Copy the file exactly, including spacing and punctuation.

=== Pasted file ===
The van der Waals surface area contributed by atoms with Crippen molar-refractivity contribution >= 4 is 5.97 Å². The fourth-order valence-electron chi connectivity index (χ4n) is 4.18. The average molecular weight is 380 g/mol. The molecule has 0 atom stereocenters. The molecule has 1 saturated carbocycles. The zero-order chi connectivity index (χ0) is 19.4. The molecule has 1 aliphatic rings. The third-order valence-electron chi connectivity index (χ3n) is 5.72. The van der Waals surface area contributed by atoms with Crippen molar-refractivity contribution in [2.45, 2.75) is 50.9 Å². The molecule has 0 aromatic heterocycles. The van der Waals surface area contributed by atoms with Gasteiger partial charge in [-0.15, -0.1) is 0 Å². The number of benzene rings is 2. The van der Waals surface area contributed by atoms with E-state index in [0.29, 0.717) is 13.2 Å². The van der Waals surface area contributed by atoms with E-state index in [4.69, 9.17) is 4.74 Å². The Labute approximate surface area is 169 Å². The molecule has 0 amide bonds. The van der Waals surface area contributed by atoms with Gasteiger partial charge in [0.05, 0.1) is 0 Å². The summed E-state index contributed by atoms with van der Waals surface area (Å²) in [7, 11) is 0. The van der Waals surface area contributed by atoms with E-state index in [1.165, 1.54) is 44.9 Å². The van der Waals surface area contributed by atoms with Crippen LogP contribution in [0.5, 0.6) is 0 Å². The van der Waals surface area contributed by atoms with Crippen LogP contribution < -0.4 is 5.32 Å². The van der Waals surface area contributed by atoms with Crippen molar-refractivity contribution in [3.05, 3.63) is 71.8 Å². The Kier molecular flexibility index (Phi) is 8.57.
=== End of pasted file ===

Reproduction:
The van der Waals surface area contributed by atoms with Crippen molar-refractivity contribution >= 4 is 5.97 Å². The fourth-order valence-electron chi connectivity index (χ4n) is 4.18. The average molecular weight is 380 g/mol. The molecule has 0 atom stereocenters. The molecule has 1 saturated carbocycles. The zero-order chi connectivity index (χ0) is 19.4. The molecule has 1 aliphatic rings. The third-order valence-electron chi connectivity index (χ3n) is 5.72. The van der Waals surface area contributed by atoms with Crippen molar-refractivity contribution in [2.45, 2.75) is 50.9 Å². The molecule has 0 aromatic heterocycles. The van der Waals surface area contributed by atoms with Gasteiger partial charge in [-0.15, -0.1) is 0 Å². The number of benzene rings is 2. The van der Waals surface area contributed by atoms with E-state index in [0.29, 0.717) is 13.2 Å². The van der Waals surface area contributed by atoms with E-state index in [4.69, 9.17) is 4.74 Å². The Labute approximate surface area is 169 Å². The molecule has 0 amide bonds. The van der Waals surface area contributed by atoms with Gasteiger partial charge in [0.05, 0.1) is 0 Å². The summed E-state index contributed by atoms with van der Waals surface area (Å²) in [7, 11) is 0. The van der Waals surface area contributed by atoms with E-state index in [1.165, 1.54) is 44.9 Å². The van der Waals surface area contributed by atoms with Crippen LogP contribution in [0.5, 0.6) is 0 Å². The van der Waals surface area contributed by atoms with Crippen LogP contribution < -0.4 is 5.32 Å². The van der Waals surface area contributed by atoms with Crippen molar-refractivity contribution in [3.05, 3.63) is 71.8 Å². The Kier molecular flexibility index (Phi) is 8.57.